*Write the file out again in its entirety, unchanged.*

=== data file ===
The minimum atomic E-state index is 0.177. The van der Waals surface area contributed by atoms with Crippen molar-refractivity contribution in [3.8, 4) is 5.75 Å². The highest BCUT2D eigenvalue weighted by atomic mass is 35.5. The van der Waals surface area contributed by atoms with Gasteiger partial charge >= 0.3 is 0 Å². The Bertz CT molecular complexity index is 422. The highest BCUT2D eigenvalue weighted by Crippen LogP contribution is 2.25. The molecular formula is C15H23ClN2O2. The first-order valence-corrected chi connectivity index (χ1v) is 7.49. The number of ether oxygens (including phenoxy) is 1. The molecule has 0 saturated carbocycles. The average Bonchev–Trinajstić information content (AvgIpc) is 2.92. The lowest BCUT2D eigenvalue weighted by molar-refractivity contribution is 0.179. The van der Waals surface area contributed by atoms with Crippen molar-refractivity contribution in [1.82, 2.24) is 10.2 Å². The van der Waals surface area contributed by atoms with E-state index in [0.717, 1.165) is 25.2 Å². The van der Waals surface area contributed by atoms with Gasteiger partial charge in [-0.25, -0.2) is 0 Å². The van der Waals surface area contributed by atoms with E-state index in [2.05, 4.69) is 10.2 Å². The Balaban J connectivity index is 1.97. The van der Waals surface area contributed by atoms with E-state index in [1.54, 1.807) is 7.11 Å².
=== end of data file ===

The minimum atomic E-state index is 0.177. The van der Waals surface area contributed by atoms with Crippen molar-refractivity contribution in [3.8, 4) is 5.75 Å². The highest BCUT2D eigenvalue weighted by atomic mass is 35.5. The van der Waals surface area contributed by atoms with Gasteiger partial charge >= 0.3 is 0 Å². The Bertz CT molecular complexity index is 422. The highest BCUT2D eigenvalue weighted by Crippen LogP contribution is 2.25. The molecular formula is C15H23ClN2O2. The first-order valence-corrected chi connectivity index (χ1v) is 7.49. The number of ether oxygens (including phenoxy) is 1. The molecule has 0 saturated carbocycles. The average Bonchev–Trinajstić information content (AvgIpc) is 2.92. The lowest BCUT2D eigenvalue weighted by molar-refractivity contribution is 0.179. The van der Waals surface area contributed by atoms with Crippen molar-refractivity contribution in [1.82, 2.24) is 10.2 Å². The van der Waals surface area contributed by atoms with E-state index in [0.717, 1.165) is 25.2 Å². The van der Waals surface area contributed by atoms with Gasteiger partial charge in [-0.25, -0.2) is 0 Å². The van der Waals surface area contributed by atoms with E-state index in [2.05, 4.69) is 10.2 Å². The Balaban J connectivity index is 1.97. The van der Waals surface area contributed by atoms with E-state index in [1.54, 1.807) is 7.11 Å².